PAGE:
The genesis of the mentoring scheme also points to the mixed feelings women had about Credlin during her time with Abbott. Credlin reportedly created the support program for conservative women after noting “the sisterhood” failed to come to her defence when Clive Palmer launched a sexist attack against her. (For the record, this writer was one of several women who did criticise Palmer for the attack.)

As is often the case with Credlin, there were different views as to whether this was the real reason for her starting the scheme. She may have also been attempting to address Abbott’s “women problem” by cultivating female staffers, or perhaps even trying to build a network of supporters to kickstart her own political career.

We’ll never know for sure, given the mentoring program barely lasted a year after the man who launched it — then-minister for women Tony Abbott — was removed from the Liberal leadership by his colleagues.

Speaking of Tony Abbott, the vengeful former PM obviously didn’t get the memo that he was meant to take the high moral ground on women this week. Credlin may have been more interested in settling scores with the Turnbull camp over the alleged O’Dwyer smear, but Abbott was busy repelling women voters by dog-whistling to the MRA-types who’ve shifted to One Nation.

Abbott used his new fortnightly slot with tabloid radio host Ray Hadley to take another whack at the Human Rights Commission, which would be scrapped under Abbott’s five-point plan to make the Coalition Great Again.

This time, Abbott took aim at the Turnbull-appointed Sex Discrimination Commissioner who’d proposed the government could help to promote women in the workforce by requiring “contracted organisations to demonstrate efforts to improve gender balance, with an ultimate goal of reaching a 40:40:20 gender balance”.

According to Abbott, proposals such as this were PC rubbish and “anti men”. The former PM apparently forgot his own administration retained the previous Labor government’s 40:40:20 policy (40% men, 40% women and 20% unspecified “to allow for flexibility”) for women on government boards, although it seems to have only paid lip service to the policy given the proportion of women on government boards dropped under Abbott’s watch.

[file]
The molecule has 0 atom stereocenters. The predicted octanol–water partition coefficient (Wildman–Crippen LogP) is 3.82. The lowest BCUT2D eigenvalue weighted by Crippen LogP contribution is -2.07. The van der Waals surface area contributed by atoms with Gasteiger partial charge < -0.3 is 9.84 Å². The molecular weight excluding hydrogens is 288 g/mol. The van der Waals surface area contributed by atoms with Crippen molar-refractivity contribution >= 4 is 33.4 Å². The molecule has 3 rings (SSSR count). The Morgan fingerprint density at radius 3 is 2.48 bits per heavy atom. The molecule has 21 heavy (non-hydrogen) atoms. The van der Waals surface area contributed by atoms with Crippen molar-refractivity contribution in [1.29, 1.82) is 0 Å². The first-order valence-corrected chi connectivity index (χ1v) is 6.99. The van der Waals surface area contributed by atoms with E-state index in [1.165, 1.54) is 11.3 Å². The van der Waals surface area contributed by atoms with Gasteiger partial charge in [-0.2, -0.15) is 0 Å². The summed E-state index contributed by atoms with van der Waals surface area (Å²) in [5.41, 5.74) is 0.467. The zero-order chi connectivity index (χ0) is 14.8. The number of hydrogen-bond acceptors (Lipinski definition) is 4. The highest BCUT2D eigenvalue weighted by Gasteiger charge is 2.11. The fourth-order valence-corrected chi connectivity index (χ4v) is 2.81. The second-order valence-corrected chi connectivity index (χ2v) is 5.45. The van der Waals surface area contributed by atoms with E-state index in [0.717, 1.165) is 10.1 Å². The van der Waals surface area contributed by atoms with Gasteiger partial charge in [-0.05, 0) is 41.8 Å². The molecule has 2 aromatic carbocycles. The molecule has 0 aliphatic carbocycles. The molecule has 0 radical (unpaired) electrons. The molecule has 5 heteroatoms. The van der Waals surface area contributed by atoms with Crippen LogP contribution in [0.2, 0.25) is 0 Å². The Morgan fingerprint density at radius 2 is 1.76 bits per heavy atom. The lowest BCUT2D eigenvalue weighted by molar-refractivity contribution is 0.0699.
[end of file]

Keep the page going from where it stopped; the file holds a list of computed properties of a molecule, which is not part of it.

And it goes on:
That situation was reversed under Malcolm Turnbull and his cabinet-level Minister for Women Michaelia Cash who also strengthened the policy to 50:50 across all government boards with a minimum of 40% women for each board.

Unsurprisingly, Credlin dropped the “women’s problem” line of attack against Turnbull after Abbott flaunted his unreconstructed chauvinism to lure male voters away from Pauline Hanson.

She’s already framing the next battle with the Turnbull camp, suggesting Scott Morrison’s “good debt/bad debt” approach makes the government look “dodgy”.

Originally published at Crikey.

Time to start blogging again

I was showing someone my blog yesterday and was mortified to realise I don’t post much any more, other than links to my columns and posts that are published elsewhere. This has made my blog a pretty boring place to visit.

Today I’ve decided to rectify this with at least a semi-regular commentary on my week (or so) in politics including published pieces and observations of the discussions that followed, particularly on Twitter.

Continue reading “Time to start blogging again”

‘Left-splaining’ to Bishop misses the point

Australian fashion magazine Harper’s Bazaar has reportedly awarded Foreign Minister Julie Bishop the title “Woman of the Year”. In doing so, the fashionista’s bible has kicked the barely contained hornets’ nest that is the feminist movement’s need for the label to be embraced by all women.

Excerpts of the magazine’s interview with Bishop, released to publicise the edition before it arrives in newsstands and on iPads, emphasise the Cabinet minister’s refusal (again) to describe herself as a feminist.